We use a risk rating system to evaluate asset quality, and to identify and monitor credit risk in individual loans, and ultimately in the portfolio. Definitions of loans that are risk graded “Special Mention” or worse are consistent with those used by the Federal Deposit Insurance Corporation ("FDIC").  Our internally assigned grades are as follows:
 
Pass: Loans to borrowers of acceptable or better credit quality. Borrowers in this category demonstrate fundamentally sound financial positions, repayment capacity, credit history and management expertise.  Loans in this category must have an identifiable and stable source of repayment and meet the Bank’s policy regarding debt service coverage ratios.  These borrowers are capable of sustaining normal economic, market or operational setbacks without significant financial consequences.  Negative external industry factors are generally not present.  The loan may be secured, unsecured or supported by non-real estate collateral for which the value is more difficult to determine and/or marketability is more uncertain. This category also includes “Watch” loans, where the primary source of repayment has been delayed. “Watch” is intended to be a transitional grade, with either an upgrade or downgrade within a reasonable period.
 
Special Mention: Potential weaknesses that deserve close attention. If left uncorrected, those potential weaknesses may result in deterioration of the payment prospects for the asset. Special Mention assets do not present sufficient risk to warrant adverse classification.
 
Substandard: Inadequately protected by either the current sound worth and paying capacity of the obligor or the collateral pledged, if any. A Substandard asset has a well-defined weakness or weaknesses that jeopardize(s) the liquidation of the debt. Substandard assets are characterized by the distinct possibility that we will sustain some loss if such weaknesses or deficiencies are not corrected. Well-defined weaknesses include adverse trends or developments in the borrower’s financial condition, managerial weaknesses and/or significant collateral deficiencies.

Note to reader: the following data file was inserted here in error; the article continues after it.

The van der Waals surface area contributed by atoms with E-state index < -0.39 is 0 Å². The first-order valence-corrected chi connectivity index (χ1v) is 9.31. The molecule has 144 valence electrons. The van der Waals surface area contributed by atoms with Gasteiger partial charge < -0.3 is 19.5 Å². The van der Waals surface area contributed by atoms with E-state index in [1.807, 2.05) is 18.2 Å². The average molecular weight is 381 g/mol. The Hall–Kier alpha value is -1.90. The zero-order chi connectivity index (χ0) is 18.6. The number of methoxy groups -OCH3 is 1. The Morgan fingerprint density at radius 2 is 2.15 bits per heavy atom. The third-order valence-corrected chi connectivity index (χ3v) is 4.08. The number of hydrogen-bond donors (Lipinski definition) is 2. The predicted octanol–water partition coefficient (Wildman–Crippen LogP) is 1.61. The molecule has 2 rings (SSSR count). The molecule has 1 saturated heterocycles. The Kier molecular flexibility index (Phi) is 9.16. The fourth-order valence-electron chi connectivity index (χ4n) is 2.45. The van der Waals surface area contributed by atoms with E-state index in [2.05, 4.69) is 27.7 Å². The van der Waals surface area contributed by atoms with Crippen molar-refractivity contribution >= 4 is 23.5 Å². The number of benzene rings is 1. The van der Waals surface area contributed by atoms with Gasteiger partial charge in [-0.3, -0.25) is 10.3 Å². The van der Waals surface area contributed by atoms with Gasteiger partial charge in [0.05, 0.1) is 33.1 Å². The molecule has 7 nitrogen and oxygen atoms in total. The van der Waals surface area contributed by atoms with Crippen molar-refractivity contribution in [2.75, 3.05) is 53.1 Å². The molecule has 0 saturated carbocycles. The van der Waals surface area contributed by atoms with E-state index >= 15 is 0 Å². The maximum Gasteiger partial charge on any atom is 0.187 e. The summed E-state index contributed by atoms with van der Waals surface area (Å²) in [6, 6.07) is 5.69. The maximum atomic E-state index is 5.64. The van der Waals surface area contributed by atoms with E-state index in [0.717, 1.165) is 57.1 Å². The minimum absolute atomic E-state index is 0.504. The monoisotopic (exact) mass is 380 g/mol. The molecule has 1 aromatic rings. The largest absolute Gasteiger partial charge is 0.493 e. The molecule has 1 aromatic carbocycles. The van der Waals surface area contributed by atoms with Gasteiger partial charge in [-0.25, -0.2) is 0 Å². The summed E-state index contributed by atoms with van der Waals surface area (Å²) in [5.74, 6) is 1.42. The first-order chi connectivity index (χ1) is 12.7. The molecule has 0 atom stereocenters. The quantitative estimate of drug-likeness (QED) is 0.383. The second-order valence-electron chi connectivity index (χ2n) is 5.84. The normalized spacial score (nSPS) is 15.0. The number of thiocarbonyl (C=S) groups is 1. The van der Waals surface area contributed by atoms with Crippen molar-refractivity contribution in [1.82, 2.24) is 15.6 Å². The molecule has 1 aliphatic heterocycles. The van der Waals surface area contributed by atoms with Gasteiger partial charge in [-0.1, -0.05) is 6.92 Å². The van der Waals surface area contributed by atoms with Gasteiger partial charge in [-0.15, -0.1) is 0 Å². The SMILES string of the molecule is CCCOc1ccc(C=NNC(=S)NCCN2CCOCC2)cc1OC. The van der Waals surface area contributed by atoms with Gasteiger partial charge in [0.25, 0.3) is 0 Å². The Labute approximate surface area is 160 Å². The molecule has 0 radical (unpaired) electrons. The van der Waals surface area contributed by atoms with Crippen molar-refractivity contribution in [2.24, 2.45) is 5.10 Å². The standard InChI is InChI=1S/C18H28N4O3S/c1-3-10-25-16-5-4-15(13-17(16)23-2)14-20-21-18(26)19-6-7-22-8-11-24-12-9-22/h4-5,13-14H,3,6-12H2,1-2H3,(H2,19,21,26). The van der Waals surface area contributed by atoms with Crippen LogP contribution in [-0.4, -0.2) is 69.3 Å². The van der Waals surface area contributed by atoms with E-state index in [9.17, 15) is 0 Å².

Doubtful: Critical weaknesses that make collection or liquidation in full improbable. There may be specific pending events that work to strengthen the asset; however, the amount or timing of the loss may not be determinable. Pending events generally occur within one year of the asset being classified as Doubtful. Examples include: merger, acquisition, or liquidation; capital injection; guarantee; perfecting liens on additional collateral; and refinancing. Such loans are placed on non-accrual status and usually are collateral-dependent.

We regularly review our credits for accuracy of risk grades whenever new information is received. Borrowers are required to submit financial information at regular intervals:
Generally, commercial borrowers with lines of credit are required to submit financial information with reporting intervals ranging from monthly to annually depending on credit size, risk and complexity.
Investor commercial real estate borrowers are generally required to submit rent rolls or property income statements annually.
Construction loans are monitored monthly, and reviewed on an ongoing basis.

Page-18



Home equity and other consumer loans are reviewed based on delinquency.
Loans graded “Watch” or more severe, regardless of loan type, are reviewed no less than quarterly.

The following table represents an analysis of loans by internally assigned grades, including the PCI loans, at September 30, 2016 and December 31, 2015:
Credit Risk Profile by Internally Assigned Grade
(in thousands)
Commercial and industrial

Commercial real estate, owner-occupied

Commercial real estate, investor

Construction

Home equity

Other residential

Installment and other consumer

Purchased credit-impaired

Total

September 30, 2016
 
 
 
 
 
 
 
 
 
Pass
$
203,784

$
224,502

$
711,192

$
77,253

$
108,908

$
77,769

$
23,976

$
2,874

$
1,430,258

Special Mention
8,859

4,478

356


1,120




14,813

Substandard
8,524

7,505

1,793

3,238

1,112


420


22,592

Total loans
$
221,167

$
236,485

$
713,341

$
80,491

$
111,140

$
77,769

$
24,396

$
2,874

$
1,467,663

December 31, 2015
 

 

 

 

 

 

 

 

 

Pass
$
192,560

$
219,060

$
710,042

$
62,255

$
109,959

$
73,154

$
22,307

$
3,260

$
1,392,597

Special Mention
22,457

12,371

372


1,100




36,300

Substandard
4,260

9,167

3,739

3,239

1,173


332

421

22,331

Total loans
$
219,277

$
240,598

$
714,153

$
65,494

$
112,232

$
73,154

$
22,639

$
3,681

$
1,451,228

 
Troubled Debt Restructuring